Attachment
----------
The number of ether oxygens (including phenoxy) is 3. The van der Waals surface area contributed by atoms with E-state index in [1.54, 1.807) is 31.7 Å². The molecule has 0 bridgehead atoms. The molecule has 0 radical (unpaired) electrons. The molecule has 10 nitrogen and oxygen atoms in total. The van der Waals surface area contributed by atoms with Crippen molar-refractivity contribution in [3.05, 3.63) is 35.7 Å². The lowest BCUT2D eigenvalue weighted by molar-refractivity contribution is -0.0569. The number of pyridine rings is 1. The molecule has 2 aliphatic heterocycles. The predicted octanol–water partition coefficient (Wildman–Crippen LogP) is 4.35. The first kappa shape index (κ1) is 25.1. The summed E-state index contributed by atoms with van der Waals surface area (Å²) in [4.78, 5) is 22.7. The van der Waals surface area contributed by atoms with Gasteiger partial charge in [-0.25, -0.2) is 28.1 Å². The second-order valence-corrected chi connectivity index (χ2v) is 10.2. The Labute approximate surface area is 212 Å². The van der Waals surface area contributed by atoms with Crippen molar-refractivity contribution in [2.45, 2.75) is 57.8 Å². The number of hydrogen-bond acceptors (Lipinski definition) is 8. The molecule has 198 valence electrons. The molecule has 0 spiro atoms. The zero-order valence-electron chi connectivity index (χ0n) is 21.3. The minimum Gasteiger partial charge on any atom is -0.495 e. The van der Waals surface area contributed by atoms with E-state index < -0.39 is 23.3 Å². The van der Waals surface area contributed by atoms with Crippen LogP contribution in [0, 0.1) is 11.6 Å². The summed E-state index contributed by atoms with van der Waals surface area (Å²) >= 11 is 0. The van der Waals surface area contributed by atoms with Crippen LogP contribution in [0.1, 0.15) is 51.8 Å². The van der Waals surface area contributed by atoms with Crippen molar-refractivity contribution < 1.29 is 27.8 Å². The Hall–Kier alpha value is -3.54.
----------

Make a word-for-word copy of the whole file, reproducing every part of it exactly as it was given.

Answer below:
The number of ether oxygens (including phenoxy) is 3. The van der Waals surface area contributed by atoms with E-state index in [1.54, 1.807) is 31.7 Å². The molecule has 0 bridgehead atoms. The molecule has 0 radical (unpaired) electrons. The molecule has 10 nitrogen and oxygen atoms in total. The van der Waals surface area contributed by atoms with Crippen molar-refractivity contribution in [3.05, 3.63) is 35.7 Å². The lowest BCUT2D eigenvalue weighted by molar-refractivity contribution is -0.0569. The number of pyridine rings is 1. The molecule has 2 aliphatic heterocycles. The predicted octanol–water partition coefficient (Wildman–Crippen LogP) is 4.35. The first kappa shape index (κ1) is 25.1. The summed E-state index contributed by atoms with van der Waals surface area (Å²) in [4.78, 5) is 22.7. The van der Waals surface area contributed by atoms with Gasteiger partial charge in [-0.25, -0.2) is 28.1 Å². The second-order valence-corrected chi connectivity index (χ2v) is 10.2. The Labute approximate surface area is 212 Å². The van der Waals surface area contributed by atoms with Crippen molar-refractivity contribution in [2.45, 2.75) is 57.8 Å². The number of hydrogen-bond acceptors (Lipinski definition) is 8. The molecule has 198 valence electrons. The molecule has 0 spiro atoms. The zero-order valence-electron chi connectivity index (χ0n) is 21.3. The minimum Gasteiger partial charge on any atom is -0.495 e. The van der Waals surface area contributed by atoms with E-state index < -0.39 is 23.3 Å². The van der Waals surface area contributed by atoms with Crippen LogP contribution in [0, 0.1) is 11.6 Å². The summed E-state index contributed by atoms with van der Waals surface area (Å²) >= 11 is 0. The van der Waals surface area contributed by atoms with Crippen LogP contribution in [0.1, 0.15) is 51.8 Å². The van der Waals surface area contributed by atoms with Crippen molar-refractivity contribution < 1.29 is 27.8 Å². The Hall–Kier alpha value is -3.54.